Star Trek: Enterprise
"In a Mirror, Darkly, Part II"
Air date: 4/29/2005
Teleplay by Mike Sussman
Story by Manny Coto
Review by Jamahl Epsicokhan
"I'm surprised you aren't more exhausted from all the beds you've been jumping into recently." — T'Pol to Sato
In brief: Sort of fun in its heedless recklessness, but ultimately it's hollow, exaggerated irrelevance.
"In a Mirror, Darkly, Part II" is a show about nothing, using the props of the original series. It's a cardboard farce. It's proud of the fact that it's a cardboard farce. That's its mission. Should I give it a pass because it achieves what it sets out to do? After all, the production designers, for starters, deserve high praise for recreating the original series' universe so well.
I'm a little conflicted here. As an hour of hopelessly inane mirror-evil, it's admittedly kind of fun, and I love the sets. But it goes so far over the top that it comes back around and kicks itself in its own ass. It's overplayed, overacted, and over-goofy. Is that the point? I guess. This isn't in a mirror, darkly. It's in a mirror, cartoonishly.
For me, this story peaked when the bridge of the Defiant lit up at the end of part one. My hope was that part two would be an inventive and fun revisit to TOS lore. It's something of a disappointment that the show can never really break free into something great. Oh, sure, it breaks free into something loony, but that's ultimately the problem. It's too much madness, and not enough whimsy.
The plot is simply that evil Archer now has the all-powerful Defiant at his command, and intends to put down the rebellion and take over the Terran Empire. Unlimited power and unlimited ambition is a recipe for unlimited corruption. (Wasn't that the theme of the Augments trilogy?) Since the Empire is so corrupt as it is, Archer would simply be a corruption of that corruption. My question is whether the Defiant could really be this invincible. If Starfleet sent a dozen ships after the Defiant, I don't care if it's from a century in the future; it's weapons are not so much more advanced that this one ship could go up against an army and win. If so, the engineers of the Temporal Cold War should've just sent a starship back in time and called it a day.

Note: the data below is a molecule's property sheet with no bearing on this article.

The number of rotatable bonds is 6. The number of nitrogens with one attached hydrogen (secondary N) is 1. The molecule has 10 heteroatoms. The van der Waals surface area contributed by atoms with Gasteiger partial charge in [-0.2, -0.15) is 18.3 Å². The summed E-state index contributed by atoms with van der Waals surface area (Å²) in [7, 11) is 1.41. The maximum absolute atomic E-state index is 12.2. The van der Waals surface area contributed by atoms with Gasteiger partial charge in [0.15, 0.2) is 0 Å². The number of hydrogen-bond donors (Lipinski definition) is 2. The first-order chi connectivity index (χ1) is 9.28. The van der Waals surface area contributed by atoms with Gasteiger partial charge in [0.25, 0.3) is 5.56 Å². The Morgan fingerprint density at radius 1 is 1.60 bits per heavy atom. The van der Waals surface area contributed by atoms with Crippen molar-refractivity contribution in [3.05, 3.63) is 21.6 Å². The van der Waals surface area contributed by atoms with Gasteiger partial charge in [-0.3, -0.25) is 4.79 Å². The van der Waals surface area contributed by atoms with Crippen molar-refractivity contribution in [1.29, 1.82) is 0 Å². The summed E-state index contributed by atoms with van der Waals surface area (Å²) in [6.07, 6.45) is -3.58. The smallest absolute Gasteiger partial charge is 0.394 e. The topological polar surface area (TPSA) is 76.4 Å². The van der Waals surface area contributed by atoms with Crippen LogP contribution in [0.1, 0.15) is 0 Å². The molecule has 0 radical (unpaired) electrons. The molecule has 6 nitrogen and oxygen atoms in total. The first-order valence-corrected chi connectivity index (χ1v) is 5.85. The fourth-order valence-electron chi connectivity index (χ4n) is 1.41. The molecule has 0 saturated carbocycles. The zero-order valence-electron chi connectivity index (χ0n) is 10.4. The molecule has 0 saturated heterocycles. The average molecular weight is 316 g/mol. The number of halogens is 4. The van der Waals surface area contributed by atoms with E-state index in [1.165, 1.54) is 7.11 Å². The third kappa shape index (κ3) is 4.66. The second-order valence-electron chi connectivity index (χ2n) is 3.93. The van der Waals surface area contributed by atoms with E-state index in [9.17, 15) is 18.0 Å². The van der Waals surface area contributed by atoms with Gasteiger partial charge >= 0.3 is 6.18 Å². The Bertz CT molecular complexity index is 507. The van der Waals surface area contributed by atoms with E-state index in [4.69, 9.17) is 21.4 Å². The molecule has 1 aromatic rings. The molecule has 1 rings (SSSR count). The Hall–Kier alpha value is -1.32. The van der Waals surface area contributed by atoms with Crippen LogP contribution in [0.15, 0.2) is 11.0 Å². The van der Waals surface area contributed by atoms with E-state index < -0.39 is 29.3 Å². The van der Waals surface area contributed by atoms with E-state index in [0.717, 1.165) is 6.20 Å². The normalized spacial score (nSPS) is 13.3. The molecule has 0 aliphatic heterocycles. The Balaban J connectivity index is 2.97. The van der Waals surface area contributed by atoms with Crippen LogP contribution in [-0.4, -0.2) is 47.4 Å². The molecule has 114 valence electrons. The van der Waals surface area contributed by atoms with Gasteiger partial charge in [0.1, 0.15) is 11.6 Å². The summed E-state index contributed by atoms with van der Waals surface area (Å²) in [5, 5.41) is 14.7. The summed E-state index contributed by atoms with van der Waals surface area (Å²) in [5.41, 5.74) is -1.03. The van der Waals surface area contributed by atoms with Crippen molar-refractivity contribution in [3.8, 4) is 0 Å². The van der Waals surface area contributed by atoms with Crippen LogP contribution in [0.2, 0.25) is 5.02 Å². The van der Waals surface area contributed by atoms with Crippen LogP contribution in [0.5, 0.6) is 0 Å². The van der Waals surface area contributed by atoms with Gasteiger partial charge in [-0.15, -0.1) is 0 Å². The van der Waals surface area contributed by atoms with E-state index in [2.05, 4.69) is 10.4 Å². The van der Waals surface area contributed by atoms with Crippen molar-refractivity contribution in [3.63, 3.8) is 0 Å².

The closest this episode gets to character development is via Archer's review of the Defiant's historical database, which gives him insight into his counterpart's accomplishments. Evil Archer is owned by his insecurities and feelings of inadequacy, and he begins having an internal dialog with his conception of his mirror-self, which taunts his shortcomings. This drives Archer into a rage that pushes him to act on his delusions of grandeur.
But first we have the isolated and completely unrelated adventure with the Gorn, which is irrelevant to the story and exists only to channel the original series with an updated take on action and special effects. The Gorn, famous from TOS's "Arena" (a classic episode that I always felt was overrated) has been upgraded from a guy in a bad rubber suit to an animated CG creation. This lacks the charm that made the Gorn so fun to snicker at. Now instead of a cheesy rubber suit we get to watch cheesy CGI.
After the Gorn is dispatched, the Defiant comes to the rescue of the Avenger, under attack by rebel forces. It doesn't take long for Archer to decide to vaporize the Avenger's commander, Admiral Black (Gregory Itzin), and turn the Avenger over to Soval, who wears a goatee in keeping with the tradition of Vulcan males in alternate universes. Archer's lack of trust in non-humans prompts him to expel them all from the Defiant to the Avenger. This leads T'Pol, Soval, and Phlox to begin plotting against Archer out of fear that their roles in Archer's future reign will be even more bleak than they are now.
For this episode, Scott Bakula has abandoned all intentions of remaining on any level of reality whatsoever. He overacts to such heights that it becomes a parody of a self-parody. He's not the only one overacting. Jolene Blalock is almost equally bananas, turning T'Pol into a stylized caricature. Is this a bad thing? I confess that I do not know. At the very least, it's not boring. But it's extremely silly-looking. To watch "In a Mirror, Darkly, Part II" followed an hour later by Battlestar Galactica's "Act of Contrition" could result for the viewer in potentially fatal tone whiplash.
One thing I did like about this episode was its ruthless last act, in which the bad guys kill everybody and win. If you're going to do an evil comic book, then the least you can do is take all the respectable characters and blow them up without mercy or compassion. Poor Soval: reluctantly roped into an act of defiance in the name of freedom, and he gets blown to bits as a reward.
I was even somewhat willing to go along with the twist, in which Sato poisons Archer and announces her plans to become empress. Archer, with a boundless ego and unlimited arrogance, deserves what he gets. As for the evil, scheming version of Sato, let's put it this way: She puts the "ho" in Hoshi. It can be said that Hoshi literally sleeps her way to the top of the Terran Empire. Even T'Pol has a line acknowledging the fact. Is this female empowerment? Don't bet on it.
I'm glad they tried doing this mirror universe thing. It's a neat idea. I just think it's a shame that the show's nods to the original series run counter to the tone of the episode itself. This is a show about unadulterated anarchy and vile characters. That these people are running around the sets of the original series doesn't really fit. The people who deserve to be walking on these sets should be explorers whose attitudes are rooted in actual Star Trek, not the mirrored version.
Next week: Peter Weller guest stars in an episode that looks like it might be about actual ideas instead of just silliness.